FIG. 2 is a general schematic block diagram of the bight portion of a system according to the present invention;
FIG. 3 is a schematic block diagram of a portion of the block diagram of FIG. 2, showing how the stepping rate may be determined and the ramping implemented in accordance with the stepping rate; and,
FIG. 4 is a block diagram similar to FIG. 3 indicating generally how the ramping may be implemented in a LSI integrated circuit.
Referring to FIG. 1, there is shown in phantom a sewing machine casing 10 including a bed 11 and a bracket arm 12 supported in overhanging relation to the bed by a standard 13. The bracket arm 12 terminates in a head portion 15, within which is supported in a conventional manner, a needle bar gate 17 which supports for endwise recirprocation therein a needle bar 16. The needle bar 16 is caused to undergo endwise reciprocation by an arm shaft 20 by any conventional connection (not shown). The needle bar 16 carries in its extremity a needle 18 which cooperates with sewing instrumentalities (not shown) in bed 11 in the formation of sewing stitches.
The needle bar gate 17 is urged to impart lateral jogging motion to the needle bar 16 by a driving arm 21 pivotably connected to the needle bar gate by pin 22. The driving arm 21 is connected to a reversible linear actuator 25 fully described and explained in the U.S. Pat. No. 3,984,745 issued on Oct. 5, 1976, and assigned to the same assignee as the present invention, which is incorporated by reference herein. The linear actuator 25 is therefore used to determine lateral position of the sewing needle 18.
Also illustrated in FIG. 1 is a fragment of a work feed mechanism including a feed dog 26 carried by a feed bar 27. The mechanism illustrated for imparting work transporting movement to the feed dog includes a feed drive shaft 28 driven by gears 29 from a bed shaft 19, which is interconnected with the arm shaft 20 in time relationship by a conventional mechinsm (not shown). A cam 30 embraced by a pitman 31 is connected to a slide block 32, by pin 33, to reciprocate the slide block in a slotted feed regulating guideway 34. The pin 33 is also pivotally connected to a horizontal link 35 which is itself pivotally connected to the feed bar 27. Thus, for a given inclination of the guideway 34, a predictable horizontal motion of the slide block ensues and is transferred to the feed dog 26 by the horizontal link 35 and feed bar 27.
The inclination of the feed regulating guideway 34 may be adjusted by rotation of shaft 36 affixed to the guideway. The shaft 36 has a rock arm 37 affixed to the opposite extremity thereof, which rock arm is connected by a rod 38 to a second reversible linear actuator 40 supported by support bracket 41 suitably attached to the sewing machine casing 10 by screws 42, only one of which is visible. Thus, the linear actuator 40 is utilized to determine the feed rate of the sewing machine.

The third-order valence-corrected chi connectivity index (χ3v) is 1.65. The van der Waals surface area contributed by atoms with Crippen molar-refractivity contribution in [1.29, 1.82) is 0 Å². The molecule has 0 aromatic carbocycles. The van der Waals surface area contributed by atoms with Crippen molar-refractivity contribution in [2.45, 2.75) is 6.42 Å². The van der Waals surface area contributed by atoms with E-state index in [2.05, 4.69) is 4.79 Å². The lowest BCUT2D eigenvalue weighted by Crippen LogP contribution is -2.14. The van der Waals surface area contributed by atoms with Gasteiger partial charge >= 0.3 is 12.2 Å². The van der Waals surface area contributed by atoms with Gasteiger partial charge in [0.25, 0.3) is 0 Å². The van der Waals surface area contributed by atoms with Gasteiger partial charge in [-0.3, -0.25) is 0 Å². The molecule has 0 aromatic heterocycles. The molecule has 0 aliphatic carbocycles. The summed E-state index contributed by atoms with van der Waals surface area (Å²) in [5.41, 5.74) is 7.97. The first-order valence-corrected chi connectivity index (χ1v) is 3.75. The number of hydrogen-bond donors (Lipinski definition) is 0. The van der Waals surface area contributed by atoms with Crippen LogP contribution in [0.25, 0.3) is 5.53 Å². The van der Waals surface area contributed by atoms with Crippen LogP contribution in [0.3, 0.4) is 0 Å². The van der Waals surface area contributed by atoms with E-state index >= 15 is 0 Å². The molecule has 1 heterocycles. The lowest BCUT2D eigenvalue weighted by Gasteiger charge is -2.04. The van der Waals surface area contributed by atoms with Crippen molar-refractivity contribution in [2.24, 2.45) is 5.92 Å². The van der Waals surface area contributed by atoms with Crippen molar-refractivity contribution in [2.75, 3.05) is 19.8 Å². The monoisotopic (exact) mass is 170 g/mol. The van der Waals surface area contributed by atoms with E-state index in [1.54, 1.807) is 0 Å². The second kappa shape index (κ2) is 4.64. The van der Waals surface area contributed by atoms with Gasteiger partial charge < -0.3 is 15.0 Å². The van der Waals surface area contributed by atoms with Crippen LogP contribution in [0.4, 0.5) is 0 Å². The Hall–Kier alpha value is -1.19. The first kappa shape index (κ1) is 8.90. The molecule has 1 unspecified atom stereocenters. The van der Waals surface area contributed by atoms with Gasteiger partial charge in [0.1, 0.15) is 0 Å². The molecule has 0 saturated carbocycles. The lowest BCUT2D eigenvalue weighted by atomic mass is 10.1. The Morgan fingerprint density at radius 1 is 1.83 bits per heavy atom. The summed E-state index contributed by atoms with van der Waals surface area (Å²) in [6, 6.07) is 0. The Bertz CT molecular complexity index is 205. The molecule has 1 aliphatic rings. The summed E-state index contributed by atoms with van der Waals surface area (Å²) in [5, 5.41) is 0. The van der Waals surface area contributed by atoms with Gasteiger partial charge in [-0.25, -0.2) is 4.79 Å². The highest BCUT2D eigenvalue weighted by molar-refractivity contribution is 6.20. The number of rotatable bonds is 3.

Referring to FIG. 2, there is depicted a general schematic block diagram for the bight controlling portion of the sewing machine only. The block diagram for feed control would be similar, except for minor differences related to operator control for feed. The pattern information required to drive the linear actuators 25 and 40 originates preferably in an integrated circuit (IC) 50 (see also FIG. 1). It will be noted that the IC 50 incorporates many distinct components, including a memory section 47, and may be implemented by more than one chip. A method by which the proper pattern information may be extracted from the IC 50 to be presented to the respective digital to analog converters for bight or feed is disclosed in U.S. Pat. No. 3,855,956, assigned to the same assignee as the present invention, which is hereby incorporated by reference herein. In that patent, a system is disclosed wherein digital information related to the positional coordinates for each stitch of a predetermined stitch pattern is stored in the static memory 47 in the IC 50. A machine synchronizer input (MSI) 45 (see also FIG. 1) driven in timed relation with the sewing machine produces timing signal pulses during each stitch. Certain of these signal pulses are counted up in a counter 46 to provide a time series of progressively increasing binary numbers corresponding to the progressively increasing number of stitches in the pattern. Counter 46 may be included as part of the IC 50. The output of the counter 46 is supplied as the address to the static memory 47, to recover as output therefrom the digital information related to the positional coordinates for each stitch of the predetermined pattern. The output from the IC 50 is applied, ultimately, to control driving devices operatively connected to impart a control range of movement to the needle and feed of the sewing machine to produce specific predetermined position coordinates for the needle penetration during each stitch formation.